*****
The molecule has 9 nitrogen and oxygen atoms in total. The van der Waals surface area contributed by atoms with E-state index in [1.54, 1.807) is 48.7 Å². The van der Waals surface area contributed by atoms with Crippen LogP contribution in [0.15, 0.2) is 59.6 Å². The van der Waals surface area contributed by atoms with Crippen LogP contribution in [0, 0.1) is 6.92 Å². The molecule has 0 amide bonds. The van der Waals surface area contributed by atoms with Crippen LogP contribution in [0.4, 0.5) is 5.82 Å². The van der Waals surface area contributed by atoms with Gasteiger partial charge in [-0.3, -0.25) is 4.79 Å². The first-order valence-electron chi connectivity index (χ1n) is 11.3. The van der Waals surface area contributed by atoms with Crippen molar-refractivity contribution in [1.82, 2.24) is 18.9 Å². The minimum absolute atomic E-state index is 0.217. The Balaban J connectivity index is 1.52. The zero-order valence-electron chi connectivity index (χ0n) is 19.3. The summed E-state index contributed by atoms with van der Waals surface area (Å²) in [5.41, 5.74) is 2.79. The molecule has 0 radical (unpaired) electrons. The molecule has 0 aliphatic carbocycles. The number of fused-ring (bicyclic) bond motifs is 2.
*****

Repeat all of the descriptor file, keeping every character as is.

The molecule has 9 nitrogen and oxygen atoms in total. The van der Waals surface area contributed by atoms with E-state index in [1.54, 1.807) is 48.7 Å². The van der Waals surface area contributed by atoms with Crippen LogP contribution in [0.15, 0.2) is 59.6 Å². The van der Waals surface area contributed by atoms with Crippen LogP contribution in [0, 0.1) is 6.92 Å². The molecule has 0 amide bonds. The van der Waals surface area contributed by atoms with Crippen LogP contribution in [0.4, 0.5) is 5.82 Å². The van der Waals surface area contributed by atoms with Gasteiger partial charge in [-0.3, -0.25) is 4.79 Å². The first-order valence-electron chi connectivity index (χ1n) is 11.3. The van der Waals surface area contributed by atoms with Crippen molar-refractivity contribution in [1.82, 2.24) is 18.9 Å². The minimum absolute atomic E-state index is 0.217. The Balaban J connectivity index is 1.52. The zero-order valence-electron chi connectivity index (χ0n) is 19.3. The summed E-state index contributed by atoms with van der Waals surface area (Å²) in [5.41, 5.74) is 2.79. The molecule has 0 radical (unpaired) electrons. The molecule has 0 aliphatic carbocycles. The number of fused-ring (bicyclic) bond motifs is 2.